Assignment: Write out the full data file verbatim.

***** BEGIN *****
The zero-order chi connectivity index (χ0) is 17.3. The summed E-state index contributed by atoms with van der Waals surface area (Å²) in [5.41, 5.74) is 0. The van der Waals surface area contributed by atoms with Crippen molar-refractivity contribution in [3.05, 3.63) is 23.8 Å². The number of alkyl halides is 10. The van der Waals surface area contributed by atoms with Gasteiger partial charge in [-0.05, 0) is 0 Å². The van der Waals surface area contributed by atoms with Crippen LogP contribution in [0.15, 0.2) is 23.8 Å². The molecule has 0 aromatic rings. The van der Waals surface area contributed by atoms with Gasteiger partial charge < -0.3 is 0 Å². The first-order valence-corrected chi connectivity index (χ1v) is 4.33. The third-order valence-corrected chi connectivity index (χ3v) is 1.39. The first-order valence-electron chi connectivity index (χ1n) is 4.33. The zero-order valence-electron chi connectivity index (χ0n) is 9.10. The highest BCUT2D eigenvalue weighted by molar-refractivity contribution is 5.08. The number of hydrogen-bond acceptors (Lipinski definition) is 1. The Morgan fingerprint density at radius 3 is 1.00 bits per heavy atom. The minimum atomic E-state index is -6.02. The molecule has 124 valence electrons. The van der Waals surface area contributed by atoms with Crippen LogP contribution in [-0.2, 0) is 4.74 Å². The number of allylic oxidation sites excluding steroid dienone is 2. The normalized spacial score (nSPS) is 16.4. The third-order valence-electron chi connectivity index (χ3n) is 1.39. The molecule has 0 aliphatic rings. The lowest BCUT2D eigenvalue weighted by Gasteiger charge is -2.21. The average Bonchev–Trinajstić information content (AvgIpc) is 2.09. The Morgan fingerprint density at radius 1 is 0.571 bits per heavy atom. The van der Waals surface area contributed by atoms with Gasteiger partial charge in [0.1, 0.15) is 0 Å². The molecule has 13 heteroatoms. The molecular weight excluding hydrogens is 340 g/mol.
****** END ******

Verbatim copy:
The zero-order chi connectivity index (χ0) is 17.3. The summed E-state index contributed by atoms with van der Waals surface area (Å²) in [5.41, 5.74) is 0. The van der Waals surface area contributed by atoms with Crippen molar-refractivity contribution in [3.05, 3.63) is 23.8 Å². The number of alkyl halides is 10. The van der Waals surface area contributed by atoms with Gasteiger partial charge in [-0.05, 0) is 0 Å². The van der Waals surface area contributed by atoms with Crippen LogP contribution in [0.15, 0.2) is 23.8 Å². The molecule has 0 aromatic rings. The van der Waals surface area contributed by atoms with Gasteiger partial charge < -0.3 is 0 Å². The first-order valence-corrected chi connectivity index (χ1v) is 4.33. The third-order valence-corrected chi connectivity index (χ3v) is 1.39. The first-order valence-electron chi connectivity index (χ1n) is 4.33. The zero-order valence-electron chi connectivity index (χ0n) is 9.10. The highest BCUT2D eigenvalue weighted by molar-refractivity contribution is 5.08. The number of hydrogen-bond acceptors (Lipinski definition) is 1. The Morgan fingerprint density at radius 3 is 1.00 bits per heavy atom. The minimum atomic E-state index is -6.02. The molecule has 124 valence electrons. The van der Waals surface area contributed by atoms with Crippen LogP contribution in [-0.2, 0) is 4.74 Å². The number of allylic oxidation sites excluding steroid dienone is 2. The normalized spacial score (nSPS) is 16.4. The third-order valence-electron chi connectivity index (χ3n) is 1.39. The molecule has 0 aliphatic rings. The lowest BCUT2D eigenvalue weighted by Gasteiger charge is -2.21. The average Bonchev–Trinajstić information content (AvgIpc) is 2.09. The Morgan fingerprint density at radius 1 is 0.571 bits per heavy atom. The van der Waals surface area contributed by atoms with Gasteiger partial charge in [0.1, 0.15) is 0 Å². The molecule has 13 heteroatoms. The molecular weight excluding hydrogens is 340 g/mol.